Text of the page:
Reading aloud is a great activity to do with your kids! Not only does it encourage learning, imagination, and putting yourself in someone else’s shoes, but it’s also a fun and easy way to bond. That being said, some kids are reluctant to the idea. Here are 6 tips for reading aloud to your kids that make it a fun experience for everyone!
I LOVE reading and books! We have books in almost every room in our house, and my kids know that reading is one of my favorite things in the whole world. They also know that I’ll never turn down “just one more book!” and that “Can you please read another chapter?” is basically my kryptonite. I just can’t say to no to reading aloud to my kids!
There’s just something so idyllic about curling up with my kids and getting lost in a good story together. The connection that comes from bonding over a good book is magical!
That being said, it’s not always easy to get kids to want to be read to. Today I’m sharing 6 tips for reading aloud to your kids. With these suggestions, your kids are bound to love reading time!
Tip #1: Get Your Kids Involved in the Process
The first tip is to let them be a part of the process. Maybe you let them pick out the books you read. Whether you’re reading a stack of picture books or one novel at a time, this helps kids get excited about reading and stay engaged with the book.
When we read picture books, I like to tell my kids that we each get to choose a book. That way I can choose a book I want them to hear, and they can still get their fix of Fancy Nancy or that annoying book we’ve read at least 2 billion times.
For novels, you could choose a handful and let them make the final choice, or go to the library and choose together. If there’s a book you really want to read with them, let them choose something else–like when you read, where you read, how long you read for, whether you read the book or watch the movie version first, etc.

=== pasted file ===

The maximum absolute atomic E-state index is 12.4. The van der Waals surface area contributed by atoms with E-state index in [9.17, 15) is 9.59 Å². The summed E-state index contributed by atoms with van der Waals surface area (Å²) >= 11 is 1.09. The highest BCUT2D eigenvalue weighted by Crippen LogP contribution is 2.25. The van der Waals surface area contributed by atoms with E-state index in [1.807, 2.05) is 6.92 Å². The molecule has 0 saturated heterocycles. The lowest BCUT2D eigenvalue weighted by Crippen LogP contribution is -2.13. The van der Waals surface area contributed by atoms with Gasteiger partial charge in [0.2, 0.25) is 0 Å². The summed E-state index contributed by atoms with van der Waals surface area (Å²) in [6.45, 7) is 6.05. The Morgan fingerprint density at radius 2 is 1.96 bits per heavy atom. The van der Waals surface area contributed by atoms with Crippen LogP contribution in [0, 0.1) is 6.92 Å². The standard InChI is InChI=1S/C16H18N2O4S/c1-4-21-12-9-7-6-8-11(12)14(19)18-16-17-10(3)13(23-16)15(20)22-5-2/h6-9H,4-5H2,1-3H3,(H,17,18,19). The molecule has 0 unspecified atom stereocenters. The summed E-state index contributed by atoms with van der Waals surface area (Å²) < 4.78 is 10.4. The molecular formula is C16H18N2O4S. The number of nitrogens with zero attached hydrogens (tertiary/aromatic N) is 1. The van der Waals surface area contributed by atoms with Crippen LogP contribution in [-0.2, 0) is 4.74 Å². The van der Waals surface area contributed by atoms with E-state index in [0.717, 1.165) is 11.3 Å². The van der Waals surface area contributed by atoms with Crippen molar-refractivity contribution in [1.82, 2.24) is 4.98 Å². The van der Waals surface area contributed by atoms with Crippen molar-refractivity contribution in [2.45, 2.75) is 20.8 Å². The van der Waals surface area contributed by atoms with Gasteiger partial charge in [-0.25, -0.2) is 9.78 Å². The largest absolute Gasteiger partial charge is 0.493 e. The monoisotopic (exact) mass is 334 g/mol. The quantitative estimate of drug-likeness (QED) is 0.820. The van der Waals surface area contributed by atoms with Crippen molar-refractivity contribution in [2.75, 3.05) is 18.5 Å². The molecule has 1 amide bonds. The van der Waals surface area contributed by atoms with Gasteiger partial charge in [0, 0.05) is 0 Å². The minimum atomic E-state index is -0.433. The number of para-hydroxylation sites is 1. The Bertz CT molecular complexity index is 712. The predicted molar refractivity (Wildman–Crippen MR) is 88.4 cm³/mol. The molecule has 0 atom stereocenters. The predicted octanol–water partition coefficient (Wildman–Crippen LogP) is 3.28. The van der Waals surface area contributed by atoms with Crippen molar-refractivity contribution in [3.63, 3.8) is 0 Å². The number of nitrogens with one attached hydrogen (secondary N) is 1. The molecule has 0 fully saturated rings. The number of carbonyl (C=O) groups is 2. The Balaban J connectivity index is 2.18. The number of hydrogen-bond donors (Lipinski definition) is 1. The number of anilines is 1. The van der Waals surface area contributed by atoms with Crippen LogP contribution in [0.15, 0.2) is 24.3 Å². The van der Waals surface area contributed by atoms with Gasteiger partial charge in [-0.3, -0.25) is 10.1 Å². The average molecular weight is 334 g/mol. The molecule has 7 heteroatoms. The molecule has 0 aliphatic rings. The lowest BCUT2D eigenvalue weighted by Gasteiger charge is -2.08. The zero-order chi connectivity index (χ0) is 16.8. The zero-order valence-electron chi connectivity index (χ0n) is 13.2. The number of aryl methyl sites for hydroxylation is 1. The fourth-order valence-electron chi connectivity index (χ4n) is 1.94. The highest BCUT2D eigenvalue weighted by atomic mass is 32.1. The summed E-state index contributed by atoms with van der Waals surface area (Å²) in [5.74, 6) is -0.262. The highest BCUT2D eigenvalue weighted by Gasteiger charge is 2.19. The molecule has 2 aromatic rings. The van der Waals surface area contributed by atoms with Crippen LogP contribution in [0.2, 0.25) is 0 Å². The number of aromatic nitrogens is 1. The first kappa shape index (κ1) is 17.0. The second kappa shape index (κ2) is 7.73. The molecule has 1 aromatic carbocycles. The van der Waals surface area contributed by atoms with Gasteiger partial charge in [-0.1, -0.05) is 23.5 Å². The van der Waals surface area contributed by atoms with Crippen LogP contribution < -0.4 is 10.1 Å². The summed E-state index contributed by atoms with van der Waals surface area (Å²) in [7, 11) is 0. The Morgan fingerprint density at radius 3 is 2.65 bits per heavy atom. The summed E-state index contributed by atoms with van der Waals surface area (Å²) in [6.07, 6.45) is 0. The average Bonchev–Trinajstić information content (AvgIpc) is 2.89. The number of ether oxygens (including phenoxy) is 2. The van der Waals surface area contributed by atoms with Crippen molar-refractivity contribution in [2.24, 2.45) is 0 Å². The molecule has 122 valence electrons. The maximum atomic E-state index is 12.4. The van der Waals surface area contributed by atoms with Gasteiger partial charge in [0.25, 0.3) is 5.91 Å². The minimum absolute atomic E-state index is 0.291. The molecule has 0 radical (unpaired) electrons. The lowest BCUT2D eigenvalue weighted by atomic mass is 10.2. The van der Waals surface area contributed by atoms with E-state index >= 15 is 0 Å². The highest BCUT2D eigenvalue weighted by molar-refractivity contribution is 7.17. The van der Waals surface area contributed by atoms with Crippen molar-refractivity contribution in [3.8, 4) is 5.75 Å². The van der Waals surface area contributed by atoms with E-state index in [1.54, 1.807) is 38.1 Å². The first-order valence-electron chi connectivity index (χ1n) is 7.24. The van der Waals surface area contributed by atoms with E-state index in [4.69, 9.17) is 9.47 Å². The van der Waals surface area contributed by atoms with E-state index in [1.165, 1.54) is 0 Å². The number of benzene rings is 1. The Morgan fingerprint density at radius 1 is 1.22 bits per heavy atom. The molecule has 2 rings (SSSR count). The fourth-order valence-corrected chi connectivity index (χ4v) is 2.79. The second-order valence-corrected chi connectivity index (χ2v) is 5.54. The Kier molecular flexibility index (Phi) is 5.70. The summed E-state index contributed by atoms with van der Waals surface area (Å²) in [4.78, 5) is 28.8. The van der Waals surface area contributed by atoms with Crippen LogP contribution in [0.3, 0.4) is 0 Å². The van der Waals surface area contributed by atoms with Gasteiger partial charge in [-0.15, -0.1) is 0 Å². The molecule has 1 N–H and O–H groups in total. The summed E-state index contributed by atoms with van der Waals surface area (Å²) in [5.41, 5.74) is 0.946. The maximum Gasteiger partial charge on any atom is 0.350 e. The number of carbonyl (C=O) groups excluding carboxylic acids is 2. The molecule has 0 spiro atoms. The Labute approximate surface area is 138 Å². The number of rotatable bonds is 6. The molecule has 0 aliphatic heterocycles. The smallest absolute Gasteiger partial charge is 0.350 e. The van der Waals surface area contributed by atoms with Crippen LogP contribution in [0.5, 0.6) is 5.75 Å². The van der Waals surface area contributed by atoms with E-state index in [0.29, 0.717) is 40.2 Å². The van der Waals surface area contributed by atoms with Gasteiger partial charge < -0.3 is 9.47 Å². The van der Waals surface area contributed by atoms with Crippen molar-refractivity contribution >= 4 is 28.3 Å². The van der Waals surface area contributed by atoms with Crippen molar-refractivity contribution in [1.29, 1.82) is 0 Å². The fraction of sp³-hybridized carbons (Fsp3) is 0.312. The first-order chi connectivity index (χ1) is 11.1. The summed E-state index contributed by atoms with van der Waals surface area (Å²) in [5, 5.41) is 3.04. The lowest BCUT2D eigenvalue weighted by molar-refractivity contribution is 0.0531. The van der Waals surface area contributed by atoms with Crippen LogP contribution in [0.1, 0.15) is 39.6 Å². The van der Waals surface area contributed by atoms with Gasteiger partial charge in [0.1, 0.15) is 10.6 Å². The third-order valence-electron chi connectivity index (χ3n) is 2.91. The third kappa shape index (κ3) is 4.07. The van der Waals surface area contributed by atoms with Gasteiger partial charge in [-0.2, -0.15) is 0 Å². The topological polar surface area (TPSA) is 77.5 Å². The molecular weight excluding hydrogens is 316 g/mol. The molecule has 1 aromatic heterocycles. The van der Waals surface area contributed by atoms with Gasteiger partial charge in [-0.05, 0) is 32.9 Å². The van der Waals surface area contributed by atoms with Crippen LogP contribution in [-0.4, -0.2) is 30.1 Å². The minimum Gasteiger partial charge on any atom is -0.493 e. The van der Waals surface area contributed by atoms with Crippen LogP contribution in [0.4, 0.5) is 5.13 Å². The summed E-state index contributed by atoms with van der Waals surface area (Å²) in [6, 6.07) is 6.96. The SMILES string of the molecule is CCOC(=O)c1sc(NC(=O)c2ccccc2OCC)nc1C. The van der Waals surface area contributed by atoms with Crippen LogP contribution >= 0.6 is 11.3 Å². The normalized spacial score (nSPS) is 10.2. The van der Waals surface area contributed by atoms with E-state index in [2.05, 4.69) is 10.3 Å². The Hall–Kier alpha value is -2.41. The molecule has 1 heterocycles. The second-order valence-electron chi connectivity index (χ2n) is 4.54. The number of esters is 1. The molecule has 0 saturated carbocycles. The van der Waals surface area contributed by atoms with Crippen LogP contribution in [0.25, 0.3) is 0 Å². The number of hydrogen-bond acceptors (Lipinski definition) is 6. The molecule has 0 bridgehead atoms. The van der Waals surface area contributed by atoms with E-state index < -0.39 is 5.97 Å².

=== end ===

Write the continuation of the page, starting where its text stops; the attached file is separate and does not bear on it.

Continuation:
I’m very much a “must read the book before you see the movie” advocate, but I’ve learned that watching the movie first really helps my son get excited to dive into a book. And I think that’s true for a lot of kids. So I’ve learned to let go and watch the movie first. If it gets him pumped up to read, it’s worth it!
The more we can involve our kids in the reading process, the more excited about it they’ll be!
Tip #2: Let Go of Expectations
I used to dream of the day I’d read aloud to my future children. I saw us all sitting quietly, cuddling, while reading chapter after chapter after chapter. I just knew it was going to be this wonderful experience every single time.
Then I had kids.
If this is your vision too, I hate to be the bearer of bad news 😬, but it probably won’t happen.
Obviously this will depend on the ages of your kids and their personalities and how many kids you have and how often you read aloud and more, but it’s not going to be this beautiful bonding experience every time 😅. It can be that, and the more you do it, the more of those good experiences you’ll have. But it takes some practice. And the first step is to let go of expectations.
You might want to read two chapters, but your kids might only be up for a page or two. As hard as it might be, don’t force it.
Expect interruptions, whether they be bathroom breaks, fights, comments, or questions.
Also, be prepared for the reality that your kids might not even like it. Or it might take some time and creativity for them to like it. And that’s all okay!
Be open and willing to adapt and keep trying. One day, you might be surprised to find they’re asking for “just one more chapter!”
Tip #3: Let Them Play
A lot of kids find it REALLY hard to sit still for any amount of time. In fact, most young kids are this way. It’s totally normal! My daughter is definitely in this category, and I’ve had to learn that reading doesn’t look like my kids sitting around me watching as I read.
The rule at our house for read aloud time is, “You can play, but you can’t talk!” Letting them do a quiet activity while they read keeps their hands busy and actually helps them be more engaged with the story and get more out of it!
Here are some ideas:
- Coloring books
- Magnet Building Tiles
- Water Wow
- Cars and a Camp Castle Playmat (use code COLORMYHAPPY for 10% off!)
- Kinetic Sand
- Water Beads
- Sticker books (my kids love these ones)
- Swinging (getting an indoor swing is one of the best decisions we’ve ever made. Ours isn’t available anymore, but there are some other great options HERE)